Scotland's Coastal Heritage at Risk

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Hangie Head, Tres Ness (6689)

Current Priority
2
East
371200
North
1038000
Site Type
Mound & Earthwork
Period
Unknown: ?prehistoric

A low mound, which may be artificial, lies adjacent to the coast edge. It is sub-oval in shape, measuring some 25m by 12m and stands no more than 1m high. A modern marker cairn has been constructed on its highest point. The seaward side of the mound has been damaged by coastal erosion and stonework, which appears to be of a structural nature, is exposed in an erosion face which extends for 10m and is up to 1m high. This area is used by nesting fulmars. To the north side of the mound can be seen the faint outline of a curvilinear earthwork. This is up to 2m in width and extends for 15m or more inland, running to the west of the mound. The Ref.: Orkney Name Book No.2, 1879; RCAHMS (1946) #446; RCAHMS (1980) #156.

ShoreUPDATE 14 May 2015 As described, some structural stone is visible at the south end including a wall face and possible paving. No cultural material is visible in the exposure. This site may be a burial cairn; there is a chambered cairn (a scheduled monument) at the tip of the point.

Condition and current recommendations:

Condition
Fair/poor
Action
Visit - check condition; characterise site and obtain dating evidence ;
Survey site - using several techniques to characterise site

Over to you...

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Record SY42 on map Sanday: Map 4 in Orkney Coastal Survey: Sanday & North Ronaldsay, 1999

Other records:

NMRS
3565
SMR
SMR115

ShoreUpdates

1 ShoreUpdate accepted and 0 pending.

Click on an update to expand it.

16th May, 2015 by training1
Survey Information
User:
training1
Date:
May 16, 2015
Tidal state:
low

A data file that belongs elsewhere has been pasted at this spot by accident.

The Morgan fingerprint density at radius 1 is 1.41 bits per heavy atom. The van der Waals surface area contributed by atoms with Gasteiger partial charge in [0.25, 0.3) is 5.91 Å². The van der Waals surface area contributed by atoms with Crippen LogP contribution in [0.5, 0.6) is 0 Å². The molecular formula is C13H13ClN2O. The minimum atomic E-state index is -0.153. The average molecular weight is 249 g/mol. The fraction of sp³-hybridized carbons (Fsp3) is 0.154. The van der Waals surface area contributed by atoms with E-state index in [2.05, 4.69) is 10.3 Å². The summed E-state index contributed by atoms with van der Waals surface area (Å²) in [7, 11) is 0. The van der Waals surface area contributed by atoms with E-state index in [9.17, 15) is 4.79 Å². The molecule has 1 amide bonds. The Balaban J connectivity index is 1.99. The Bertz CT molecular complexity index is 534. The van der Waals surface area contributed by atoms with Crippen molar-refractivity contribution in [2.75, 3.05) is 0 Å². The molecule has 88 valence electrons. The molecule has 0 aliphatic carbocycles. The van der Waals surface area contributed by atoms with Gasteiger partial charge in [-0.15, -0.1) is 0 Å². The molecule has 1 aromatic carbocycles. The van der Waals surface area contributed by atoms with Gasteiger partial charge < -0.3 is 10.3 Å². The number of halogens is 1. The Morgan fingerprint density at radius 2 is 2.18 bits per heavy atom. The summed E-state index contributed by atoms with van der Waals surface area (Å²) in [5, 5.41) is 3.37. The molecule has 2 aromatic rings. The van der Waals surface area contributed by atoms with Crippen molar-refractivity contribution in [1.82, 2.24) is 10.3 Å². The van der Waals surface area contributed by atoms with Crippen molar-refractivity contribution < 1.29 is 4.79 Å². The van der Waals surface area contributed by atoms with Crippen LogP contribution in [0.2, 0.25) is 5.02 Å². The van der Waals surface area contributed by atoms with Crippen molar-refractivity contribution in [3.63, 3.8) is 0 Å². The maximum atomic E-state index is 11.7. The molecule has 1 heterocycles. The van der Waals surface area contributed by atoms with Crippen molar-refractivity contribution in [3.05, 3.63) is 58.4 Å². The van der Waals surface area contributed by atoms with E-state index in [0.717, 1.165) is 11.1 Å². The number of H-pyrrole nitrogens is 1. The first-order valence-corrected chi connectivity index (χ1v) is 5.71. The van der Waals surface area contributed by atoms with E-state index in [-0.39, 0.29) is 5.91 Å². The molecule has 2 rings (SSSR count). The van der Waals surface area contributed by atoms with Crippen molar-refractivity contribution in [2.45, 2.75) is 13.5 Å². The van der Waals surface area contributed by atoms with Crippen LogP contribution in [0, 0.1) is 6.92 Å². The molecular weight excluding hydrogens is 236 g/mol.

Site located?:
Yes
Condition Information
Proximity to coast edge:
coast edge
Coastally eroding?:
active sea erosion; has eroded in the past
Is there a coastal defence?:
no
Description:

A low mound, which may be artificial, lies adjacent to the coast edge. It is sub-oval in shape, measuring some 25m by 12m and stands no more than 1m high. A modern marker cairn has been constructed on its highest point. The seaward side of the mound has been damaged by coastal erosion and stonework, which appears to be of a structural nature, is exposed in an erosion face which extends for 10m and is up to 1m high. This area is used by nesting fulmars. To the north side of the mound can be seen the feint outline of a curvilinear earthwork. This is up to 2m in width and extends for 15m or more inland, running to the west of the mound. The Ref.: Orkney Name Book No.2, 1879; RCAHMS (1946) #446; RCAHMS (1980) #156.

ShoreUPDATE 14 May 2015 As described, some structural stone is visible at the south end including a wall face and possible paving. No cultural material is visible in the exposure. This site may be a burial cairn; there is a chambered cairn (a scheduled monument) at the tip of the point.

Management Information
How visible are the remains? (above ground):
limited visibility (partial remains)
How visible are the remains? (in section):
clearly visible in section
How accessibile is the site?:
accessible on foot (no footpath)
Comments and recommendations